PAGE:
Integrated Resource Plan (IRP)

The IRP is a road map for the country’s transition to a low carbon economy

As the electricity infrastructure development plan for the country, the IRP is to be based on least-cost electricity supply and demand balance and is to consider security of supply and the environment (minimize negative emissions and water usage).

The National Development Plan 2030 took as a point of departure the IRP 2010–2030 that was promulgated in 2011 and which (among other) paved the way to the now well-known Renewable Energy Independent Power Producers Programme (REIPPP)[1]. At that time, it was also envisaged that the IRP would be a “living plan” to be revised by the Department of Energy frequently.

With the prices for Renewable Energy falling quickly, the environmental and cost tide has unequivocally turned against coal and nuclear. As such, the updated version of the IRP concludes that the cheapest, cleanest, most reliable and job-creating mix is a mix that achieves 67% of Renewable Energy (RE) in 2050. That same draft also envisages no new nuclear power plants, and greater reliance on renewables to replace older coal-fired plants that would be decommissioned by 2030.

Cabinet finally considered the much-anticipated update to the IRP during its meeting on 18 September 2019, but Minister Jackson Mthembu said discussions had not yet been concluded. Mthembu attributed the extension of Cabinet-level deliberations largely to the importance of the document, while insisting on the fact that it would be concluded “soon”.

Indeed, many reports are demonstrating that, aside from the environmental and health benefits, SA has much to lose economically if it delays its energy transition further. The London-based Climate Policy Initiative (CPI) reported that SA could lose as much as $124bn between now and 2035 if it does not follow the worldwide accelerating shift towards low carbon economy.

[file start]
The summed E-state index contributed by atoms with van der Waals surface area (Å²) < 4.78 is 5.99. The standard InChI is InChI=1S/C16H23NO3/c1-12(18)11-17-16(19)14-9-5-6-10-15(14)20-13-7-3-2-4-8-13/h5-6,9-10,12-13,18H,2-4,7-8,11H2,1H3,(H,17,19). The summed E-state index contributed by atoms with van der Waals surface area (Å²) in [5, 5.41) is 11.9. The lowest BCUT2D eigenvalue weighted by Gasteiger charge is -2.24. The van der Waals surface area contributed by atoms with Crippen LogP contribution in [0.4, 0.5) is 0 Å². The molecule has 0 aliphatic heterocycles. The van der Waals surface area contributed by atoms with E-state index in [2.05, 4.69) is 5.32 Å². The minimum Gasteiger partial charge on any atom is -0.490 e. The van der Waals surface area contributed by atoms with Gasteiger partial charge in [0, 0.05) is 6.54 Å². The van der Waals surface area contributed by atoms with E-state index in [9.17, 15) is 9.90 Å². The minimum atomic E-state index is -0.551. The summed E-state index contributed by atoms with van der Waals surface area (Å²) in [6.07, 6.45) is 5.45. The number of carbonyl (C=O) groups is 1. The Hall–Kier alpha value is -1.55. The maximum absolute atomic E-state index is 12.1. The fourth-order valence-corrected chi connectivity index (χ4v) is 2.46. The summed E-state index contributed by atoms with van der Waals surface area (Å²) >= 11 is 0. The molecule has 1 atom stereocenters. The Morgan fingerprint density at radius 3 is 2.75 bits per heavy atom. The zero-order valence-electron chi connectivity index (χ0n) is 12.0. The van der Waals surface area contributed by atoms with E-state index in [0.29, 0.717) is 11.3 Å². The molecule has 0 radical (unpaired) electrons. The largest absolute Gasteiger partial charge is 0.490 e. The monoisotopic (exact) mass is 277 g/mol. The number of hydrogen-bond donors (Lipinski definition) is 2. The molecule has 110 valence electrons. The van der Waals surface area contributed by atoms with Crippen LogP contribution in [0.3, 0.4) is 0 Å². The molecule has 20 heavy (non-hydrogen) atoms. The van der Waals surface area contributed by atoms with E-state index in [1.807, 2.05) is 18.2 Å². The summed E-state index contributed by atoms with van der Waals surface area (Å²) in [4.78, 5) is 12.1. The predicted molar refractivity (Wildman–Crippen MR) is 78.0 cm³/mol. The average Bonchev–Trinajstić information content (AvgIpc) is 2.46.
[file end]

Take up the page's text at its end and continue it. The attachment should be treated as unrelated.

Still, SA’s economic growth has long been associated with coal-fired power and transitioning away from this (90%) dependence on coal has proved to be very complex.

Europe has been a long-standing partner to SA in supporting the ongoing energy transition. As such, major European partners (project developers, EPC and Development Finance Institutions) have invested massively since the first Bid Window of the REIPPP. The 27 new projects signed in 2018 under the 4th bid round REIPPP represented a total of R56 billion investment of which an important part were European direct investments. European partners remain in a ‘wait and see’ position for the finalisation of the IRP and hope for a green light soon with a clear policy.

The European Union-South Africa (EU-SA) Partners for Growth Programme (‘the Programme’) aims at maximizing partnerships between the EU and SA in sectors that are key to SA.

[1] That IRP 2010-2030 version had set up the target of producing 17 800 megawatts (MW) of electricity from renewable energy sources by 2030.